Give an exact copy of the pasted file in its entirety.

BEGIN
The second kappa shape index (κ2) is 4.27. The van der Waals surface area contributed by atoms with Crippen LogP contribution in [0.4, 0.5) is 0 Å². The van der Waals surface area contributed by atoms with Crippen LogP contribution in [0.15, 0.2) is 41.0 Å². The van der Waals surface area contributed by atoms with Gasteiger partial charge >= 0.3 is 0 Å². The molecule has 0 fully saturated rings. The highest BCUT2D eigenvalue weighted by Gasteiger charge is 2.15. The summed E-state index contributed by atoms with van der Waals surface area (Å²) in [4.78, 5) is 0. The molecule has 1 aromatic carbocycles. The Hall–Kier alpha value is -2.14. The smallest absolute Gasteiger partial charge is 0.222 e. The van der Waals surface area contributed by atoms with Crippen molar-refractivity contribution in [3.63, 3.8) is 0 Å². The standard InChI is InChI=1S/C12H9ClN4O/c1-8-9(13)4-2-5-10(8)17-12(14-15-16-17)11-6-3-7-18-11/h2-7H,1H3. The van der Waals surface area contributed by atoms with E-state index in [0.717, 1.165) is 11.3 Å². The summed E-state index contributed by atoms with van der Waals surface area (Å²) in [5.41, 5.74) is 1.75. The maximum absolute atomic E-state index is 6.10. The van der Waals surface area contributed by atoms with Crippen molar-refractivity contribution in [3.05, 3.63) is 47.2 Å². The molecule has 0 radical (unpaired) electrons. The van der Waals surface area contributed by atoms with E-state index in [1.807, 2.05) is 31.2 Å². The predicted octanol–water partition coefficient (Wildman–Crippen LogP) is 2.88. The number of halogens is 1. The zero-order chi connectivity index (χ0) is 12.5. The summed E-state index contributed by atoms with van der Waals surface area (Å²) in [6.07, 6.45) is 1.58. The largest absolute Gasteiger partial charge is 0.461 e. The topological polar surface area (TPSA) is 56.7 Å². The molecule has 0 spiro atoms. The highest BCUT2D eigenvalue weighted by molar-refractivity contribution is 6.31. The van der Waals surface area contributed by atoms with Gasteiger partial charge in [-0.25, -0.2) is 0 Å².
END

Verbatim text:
The second kappa shape index (κ2) is 4.27. The van der Waals surface area contributed by atoms with Crippen LogP contribution in [0.4, 0.5) is 0 Å². The van der Waals surface area contributed by atoms with Crippen LogP contribution in [0.15, 0.2) is 41.0 Å². The van der Waals surface area contributed by atoms with Gasteiger partial charge >= 0.3 is 0 Å². The molecule has 0 fully saturated rings. The highest BCUT2D eigenvalue weighted by Gasteiger charge is 2.15. The summed E-state index contributed by atoms with van der Waals surface area (Å²) in [4.78, 5) is 0. The molecule has 1 aromatic carbocycles. The Hall–Kier alpha value is -2.14. The smallest absolute Gasteiger partial charge is 0.222 e. The van der Waals surface area contributed by atoms with Crippen molar-refractivity contribution in [3.63, 3.8) is 0 Å². The standard InChI is InChI=1S/C12H9ClN4O/c1-8-9(13)4-2-5-10(8)17-12(14-15-16-17)11-6-3-7-18-11/h2-7H,1H3. The van der Waals surface area contributed by atoms with E-state index in [0.717, 1.165) is 11.3 Å². The summed E-state index contributed by atoms with van der Waals surface area (Å²) in [5.41, 5.74) is 1.75. The maximum absolute atomic E-state index is 6.10. The van der Waals surface area contributed by atoms with Crippen molar-refractivity contribution in [3.05, 3.63) is 47.2 Å². The molecule has 0 radical (unpaired) electrons. The van der Waals surface area contributed by atoms with E-state index in [1.807, 2.05) is 31.2 Å². The predicted octanol–water partition coefficient (Wildman–Crippen LogP) is 2.88. The number of halogens is 1. The zero-order chi connectivity index (χ0) is 12.5. The summed E-state index contributed by atoms with van der Waals surface area (Å²) in [6.07, 6.45) is 1.58. The largest absolute Gasteiger partial charge is 0.461 e. The topological polar surface area (TPSA) is 56.7 Å². The molecule has 0 spiro atoms. The highest BCUT2D eigenvalue weighted by molar-refractivity contribution is 6.31. The van der Waals surface area contributed by atoms with Gasteiger partial charge in [-0.25, -0.2) is 0 Å².